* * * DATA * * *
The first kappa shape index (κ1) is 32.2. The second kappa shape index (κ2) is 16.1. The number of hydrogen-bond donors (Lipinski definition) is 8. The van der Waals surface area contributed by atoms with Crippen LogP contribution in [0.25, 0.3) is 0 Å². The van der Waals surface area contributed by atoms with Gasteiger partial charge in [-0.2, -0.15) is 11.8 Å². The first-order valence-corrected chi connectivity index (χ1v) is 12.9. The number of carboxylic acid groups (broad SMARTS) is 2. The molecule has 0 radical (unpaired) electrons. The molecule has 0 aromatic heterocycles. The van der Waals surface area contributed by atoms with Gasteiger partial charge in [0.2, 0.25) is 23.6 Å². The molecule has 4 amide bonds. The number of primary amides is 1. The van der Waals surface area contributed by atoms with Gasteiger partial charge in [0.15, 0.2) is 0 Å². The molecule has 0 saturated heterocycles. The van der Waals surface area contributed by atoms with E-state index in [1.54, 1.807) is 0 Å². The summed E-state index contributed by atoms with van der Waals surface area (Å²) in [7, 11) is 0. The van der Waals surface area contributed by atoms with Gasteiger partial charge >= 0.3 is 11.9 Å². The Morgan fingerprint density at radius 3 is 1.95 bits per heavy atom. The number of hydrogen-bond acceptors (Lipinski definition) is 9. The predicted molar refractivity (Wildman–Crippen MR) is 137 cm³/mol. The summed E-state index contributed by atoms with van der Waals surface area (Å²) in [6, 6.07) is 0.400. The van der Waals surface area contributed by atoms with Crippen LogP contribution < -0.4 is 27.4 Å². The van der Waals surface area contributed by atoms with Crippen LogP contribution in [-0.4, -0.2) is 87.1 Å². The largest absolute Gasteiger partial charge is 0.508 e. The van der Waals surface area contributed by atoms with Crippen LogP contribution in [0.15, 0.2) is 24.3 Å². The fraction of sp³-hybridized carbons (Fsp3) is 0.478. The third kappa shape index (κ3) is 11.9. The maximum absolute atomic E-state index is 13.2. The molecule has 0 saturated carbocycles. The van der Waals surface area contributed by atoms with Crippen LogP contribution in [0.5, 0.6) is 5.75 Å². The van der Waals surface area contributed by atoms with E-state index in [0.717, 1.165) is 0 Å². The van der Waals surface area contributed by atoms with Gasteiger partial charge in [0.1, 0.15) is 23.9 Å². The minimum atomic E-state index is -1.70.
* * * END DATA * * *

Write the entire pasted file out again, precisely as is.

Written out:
The first kappa shape index (κ1) is 32.2. The second kappa shape index (κ2) is 16.1. The number of hydrogen-bond donors (Lipinski definition) is 8. The van der Waals surface area contributed by atoms with Crippen LogP contribution in [0.25, 0.3) is 0 Å². The van der Waals surface area contributed by atoms with Gasteiger partial charge in [-0.2, -0.15) is 11.8 Å². The first-order valence-corrected chi connectivity index (χ1v) is 12.9. The number of carboxylic acid groups (broad SMARTS) is 2. The molecule has 0 radical (unpaired) electrons. The molecule has 0 aromatic heterocycles. The van der Waals surface area contributed by atoms with Gasteiger partial charge in [0.2, 0.25) is 23.6 Å². The molecule has 4 amide bonds. The number of primary amides is 1. The van der Waals surface area contributed by atoms with Gasteiger partial charge in [0.15, 0.2) is 0 Å². The molecule has 0 saturated heterocycles. The van der Waals surface area contributed by atoms with E-state index in [1.54, 1.807) is 0 Å². The summed E-state index contributed by atoms with van der Waals surface area (Å²) in [7, 11) is 0. The van der Waals surface area contributed by atoms with Gasteiger partial charge >= 0.3 is 11.9 Å². The Morgan fingerprint density at radius 3 is 1.95 bits per heavy atom. The number of hydrogen-bond acceptors (Lipinski definition) is 9. The predicted molar refractivity (Wildman–Crippen MR) is 137 cm³/mol. The summed E-state index contributed by atoms with van der Waals surface area (Å²) in [6, 6.07) is 0.400. The van der Waals surface area contributed by atoms with Crippen LogP contribution < -0.4 is 27.4 Å². The van der Waals surface area contributed by atoms with Crippen LogP contribution in [-0.4, -0.2) is 87.1 Å². The largest absolute Gasteiger partial charge is 0.508 e. The van der Waals surface area contributed by atoms with Crippen LogP contribution in [0.15, 0.2) is 24.3 Å². The fraction of sp³-hybridized carbons (Fsp3) is 0.478. The third kappa shape index (κ3) is 11.9. The maximum absolute atomic E-state index is 13.2. The molecule has 0 saturated carbocycles. The van der Waals surface area contributed by atoms with Crippen LogP contribution in [0.5, 0.6) is 5.75 Å². The van der Waals surface area contributed by atoms with E-state index in [0.717, 1.165) is 0 Å². The van der Waals surface area contributed by atoms with Gasteiger partial charge in [0.1, 0.15) is 23.9 Å². The minimum atomic E-state index is -1.70.